A/N Here it is.. chapter one. This was actually supposed to be a part of a longer chapter, but since I'm doing a few different projects for Christmas, along with an AP psych class, I didn't have a ton of time. So, this chapter's a bit shorter then I would have liked. Plus, the old version of it looked it had been run through the paper shredder so I pretty much had to rewrite the whole chapter. No doubt there are mistakes.. as my proof reading eye isn't as great as I'd like. Nevertheless, I hope you enjoy, although I don't quite feel it's on par with the Prologue .
Also of note, the beginning of this chapter is different than was previously posted, due to some critique I received, I decided to write a new section. Whether this was silly on my part or not, I guess I'll find out.
Part I: Bound
An instrumental Composition intended especially as an introduction to an extended work.
Continuing to fall, Castor tried to regain some sense of mobility, as the odd feeling in his limbs and body faded away, replaced by the absolute weariness that seemed to accompany every use of the Swords Dance. The adrenaline that had once been flowing through his veins – from the Swords Dance as well as by the natural panic that had overtaken him when the Mawile had attacked – was now subsiding. Now, he was consciously aware of the pain from his paw coming in frequent, sharp jolts.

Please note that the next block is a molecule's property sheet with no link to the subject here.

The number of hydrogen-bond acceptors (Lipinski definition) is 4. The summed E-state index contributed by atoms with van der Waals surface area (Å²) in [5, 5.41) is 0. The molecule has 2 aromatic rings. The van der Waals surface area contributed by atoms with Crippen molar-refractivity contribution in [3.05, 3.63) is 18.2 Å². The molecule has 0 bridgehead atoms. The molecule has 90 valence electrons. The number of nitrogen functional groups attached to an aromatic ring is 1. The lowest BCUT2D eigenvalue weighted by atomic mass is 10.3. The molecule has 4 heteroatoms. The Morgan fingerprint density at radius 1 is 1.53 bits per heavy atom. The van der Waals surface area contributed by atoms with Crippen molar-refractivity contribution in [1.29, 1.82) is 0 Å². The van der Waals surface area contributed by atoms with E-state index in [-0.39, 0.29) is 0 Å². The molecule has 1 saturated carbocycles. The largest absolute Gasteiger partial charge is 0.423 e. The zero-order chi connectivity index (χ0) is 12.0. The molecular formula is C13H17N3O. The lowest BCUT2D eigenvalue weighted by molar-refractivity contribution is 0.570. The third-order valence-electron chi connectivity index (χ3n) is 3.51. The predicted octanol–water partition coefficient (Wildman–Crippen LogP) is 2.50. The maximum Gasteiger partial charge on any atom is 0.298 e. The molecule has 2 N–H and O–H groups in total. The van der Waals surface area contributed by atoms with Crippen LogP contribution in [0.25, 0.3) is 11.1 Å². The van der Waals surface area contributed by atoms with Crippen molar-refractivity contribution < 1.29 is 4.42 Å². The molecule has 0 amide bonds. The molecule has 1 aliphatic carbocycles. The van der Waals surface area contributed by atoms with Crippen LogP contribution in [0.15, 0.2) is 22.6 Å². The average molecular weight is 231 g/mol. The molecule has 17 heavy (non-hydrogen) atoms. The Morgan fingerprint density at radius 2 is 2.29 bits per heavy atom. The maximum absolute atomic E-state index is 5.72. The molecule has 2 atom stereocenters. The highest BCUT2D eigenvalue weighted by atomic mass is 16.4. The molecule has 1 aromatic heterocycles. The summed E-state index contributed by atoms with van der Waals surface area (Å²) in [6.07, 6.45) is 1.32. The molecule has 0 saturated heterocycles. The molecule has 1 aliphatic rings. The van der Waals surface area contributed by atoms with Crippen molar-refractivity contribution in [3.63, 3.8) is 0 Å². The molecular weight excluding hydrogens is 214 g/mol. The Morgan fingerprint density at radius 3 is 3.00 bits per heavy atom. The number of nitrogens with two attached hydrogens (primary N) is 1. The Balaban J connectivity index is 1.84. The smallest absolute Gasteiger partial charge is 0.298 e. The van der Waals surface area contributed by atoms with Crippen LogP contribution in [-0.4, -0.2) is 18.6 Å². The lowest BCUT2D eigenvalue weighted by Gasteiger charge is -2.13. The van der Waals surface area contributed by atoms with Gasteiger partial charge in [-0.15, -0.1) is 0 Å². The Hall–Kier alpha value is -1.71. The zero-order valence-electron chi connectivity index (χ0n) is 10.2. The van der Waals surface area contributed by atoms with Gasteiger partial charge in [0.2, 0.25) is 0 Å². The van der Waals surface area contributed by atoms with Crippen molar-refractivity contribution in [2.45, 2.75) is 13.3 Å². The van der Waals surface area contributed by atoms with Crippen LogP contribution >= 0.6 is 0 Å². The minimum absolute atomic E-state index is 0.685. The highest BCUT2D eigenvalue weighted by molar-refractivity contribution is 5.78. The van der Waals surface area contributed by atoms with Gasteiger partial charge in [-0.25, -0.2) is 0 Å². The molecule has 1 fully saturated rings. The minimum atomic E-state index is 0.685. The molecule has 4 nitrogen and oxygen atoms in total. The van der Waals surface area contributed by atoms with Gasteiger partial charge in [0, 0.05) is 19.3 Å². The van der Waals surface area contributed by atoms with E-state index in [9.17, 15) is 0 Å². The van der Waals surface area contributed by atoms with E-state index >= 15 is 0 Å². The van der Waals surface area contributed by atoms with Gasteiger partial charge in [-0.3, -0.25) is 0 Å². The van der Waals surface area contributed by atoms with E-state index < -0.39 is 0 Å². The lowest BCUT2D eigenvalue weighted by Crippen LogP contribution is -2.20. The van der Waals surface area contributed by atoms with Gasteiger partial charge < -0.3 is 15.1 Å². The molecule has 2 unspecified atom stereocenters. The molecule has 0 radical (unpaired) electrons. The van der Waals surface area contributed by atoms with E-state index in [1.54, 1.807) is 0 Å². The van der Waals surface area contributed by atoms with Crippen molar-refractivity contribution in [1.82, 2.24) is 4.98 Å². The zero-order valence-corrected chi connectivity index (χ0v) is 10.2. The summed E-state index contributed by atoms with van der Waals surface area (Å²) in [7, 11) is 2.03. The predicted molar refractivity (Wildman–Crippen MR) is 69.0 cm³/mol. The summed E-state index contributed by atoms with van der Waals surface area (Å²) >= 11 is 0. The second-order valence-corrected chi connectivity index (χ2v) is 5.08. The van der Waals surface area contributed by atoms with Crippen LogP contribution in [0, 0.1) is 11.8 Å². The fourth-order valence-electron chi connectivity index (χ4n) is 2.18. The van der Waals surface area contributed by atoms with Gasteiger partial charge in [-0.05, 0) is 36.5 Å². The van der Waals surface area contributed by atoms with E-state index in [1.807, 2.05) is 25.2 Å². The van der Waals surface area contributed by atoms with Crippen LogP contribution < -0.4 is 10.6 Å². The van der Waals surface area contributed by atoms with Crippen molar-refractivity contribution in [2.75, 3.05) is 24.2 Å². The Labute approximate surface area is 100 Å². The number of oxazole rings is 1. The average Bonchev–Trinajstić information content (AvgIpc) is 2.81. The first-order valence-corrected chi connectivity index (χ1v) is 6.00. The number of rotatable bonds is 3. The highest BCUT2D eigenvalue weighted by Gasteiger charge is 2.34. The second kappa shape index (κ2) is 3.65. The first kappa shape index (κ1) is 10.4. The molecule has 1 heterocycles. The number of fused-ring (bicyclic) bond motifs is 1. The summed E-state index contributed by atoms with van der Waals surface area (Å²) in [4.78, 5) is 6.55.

Castor’s breathing slowed, gritting his teeth to try and dismiss the pain as best he could as continued to fall. Now that the Mawile was - at least - incapacitated for the moment, he wouldn't have to worry about being followed. Castor closed his eyes, trying to concentrate once more on his place of destination, imagining every detail of horrid place with all the attention he could muster, while trying to ignore the pain coursing through his leg.
He could feel the dark aura of the Faint Attack begin to surround him, enveloping him in the shadows as he phased away into the realm that he had been in moments before. It took only moments of strained concentration for him to come out of the limbo, emerging back into existence with a loud crack that rebounded of the walls. Once more, he found himself falling.
Except, this time, the ground was there to break his fall.
He slammed into it, shoulder first, plowing through the shards of sharp rocks that were littered about the ground. He didn’t even have time to cry out in pain as his head met the rocky wall, and his leg was no better off from the endeavor. His mind began to swim, accompanied by the pain issuing from his leg – which had not in the least appreciated the jarring movements from the fall and landing – and the weariness that had now overtaken his body.
So, it was no surprise to Castor that he felt unconsciousness setting in, looming over him like a great bird of prey, waiting, watching, as his swimming vision erupted into black dots. He did not fight the impending nothingness as his vision wavered and dimmed. He could barely think coherently, and the sleep that came from unconsciousness seemed welcoming.